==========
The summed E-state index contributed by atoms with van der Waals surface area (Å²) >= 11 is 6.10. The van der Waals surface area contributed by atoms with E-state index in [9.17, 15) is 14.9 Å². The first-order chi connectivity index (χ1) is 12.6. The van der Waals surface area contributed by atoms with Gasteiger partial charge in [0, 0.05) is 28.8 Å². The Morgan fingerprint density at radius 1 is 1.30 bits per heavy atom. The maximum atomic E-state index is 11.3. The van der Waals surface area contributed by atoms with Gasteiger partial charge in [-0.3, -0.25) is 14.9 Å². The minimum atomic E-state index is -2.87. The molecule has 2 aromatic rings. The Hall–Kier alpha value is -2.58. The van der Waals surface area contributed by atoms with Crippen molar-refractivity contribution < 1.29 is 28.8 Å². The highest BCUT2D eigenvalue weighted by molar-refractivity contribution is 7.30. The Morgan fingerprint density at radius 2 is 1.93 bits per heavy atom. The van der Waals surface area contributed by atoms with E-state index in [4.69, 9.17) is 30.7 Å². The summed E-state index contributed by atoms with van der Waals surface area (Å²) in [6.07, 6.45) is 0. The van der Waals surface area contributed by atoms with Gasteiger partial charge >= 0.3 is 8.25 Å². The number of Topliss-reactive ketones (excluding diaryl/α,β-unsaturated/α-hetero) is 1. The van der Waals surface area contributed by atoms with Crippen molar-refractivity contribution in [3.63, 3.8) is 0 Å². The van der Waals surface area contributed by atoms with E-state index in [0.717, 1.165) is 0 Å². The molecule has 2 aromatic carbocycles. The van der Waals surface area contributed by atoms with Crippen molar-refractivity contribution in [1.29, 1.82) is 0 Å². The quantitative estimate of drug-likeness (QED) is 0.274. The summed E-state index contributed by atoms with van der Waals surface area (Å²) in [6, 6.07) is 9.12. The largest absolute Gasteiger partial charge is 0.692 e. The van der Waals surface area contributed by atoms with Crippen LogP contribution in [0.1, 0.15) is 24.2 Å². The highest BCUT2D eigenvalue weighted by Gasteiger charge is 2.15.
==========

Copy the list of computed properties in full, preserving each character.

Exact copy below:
The summed E-state index contributed by atoms with van der Waals surface area (Å²) >= 11 is 6.10. The van der Waals surface area contributed by atoms with E-state index in [9.17, 15) is 14.9 Å². The first-order chi connectivity index (χ1) is 12.6. The van der Waals surface area contributed by atoms with Gasteiger partial charge in [0, 0.05) is 28.8 Å². The Morgan fingerprint density at radius 1 is 1.30 bits per heavy atom. The maximum atomic E-state index is 11.3. The van der Waals surface area contributed by atoms with Gasteiger partial charge in [-0.3, -0.25) is 14.9 Å². The minimum atomic E-state index is -2.87. The molecule has 2 aromatic rings. The Hall–Kier alpha value is -2.58. The van der Waals surface area contributed by atoms with Crippen molar-refractivity contribution < 1.29 is 28.8 Å². The highest BCUT2D eigenvalue weighted by molar-refractivity contribution is 7.30. The Morgan fingerprint density at radius 2 is 1.93 bits per heavy atom. The van der Waals surface area contributed by atoms with E-state index in [4.69, 9.17) is 30.7 Å². The summed E-state index contributed by atoms with van der Waals surface area (Å²) in [6.07, 6.45) is 0. The van der Waals surface area contributed by atoms with Gasteiger partial charge >= 0.3 is 8.25 Å². The number of Topliss-reactive ketones (excluding diaryl/α,β-unsaturated/α-hetero) is 1. The van der Waals surface area contributed by atoms with Crippen molar-refractivity contribution in [3.63, 3.8) is 0 Å². The van der Waals surface area contributed by atoms with E-state index in [0.717, 1.165) is 0 Å². The molecule has 2 aromatic carbocycles. The van der Waals surface area contributed by atoms with Crippen molar-refractivity contribution in [1.29, 1.82) is 0 Å². The quantitative estimate of drug-likeness (QED) is 0.274. The summed E-state index contributed by atoms with van der Waals surface area (Å²) in [6, 6.07) is 9.12. The largest absolute Gasteiger partial charge is 0.692 e. The van der Waals surface area contributed by atoms with Crippen LogP contribution in [0.1, 0.15) is 24.2 Å². The highest BCUT2D eigenvalue weighted by Gasteiger charge is 2.15.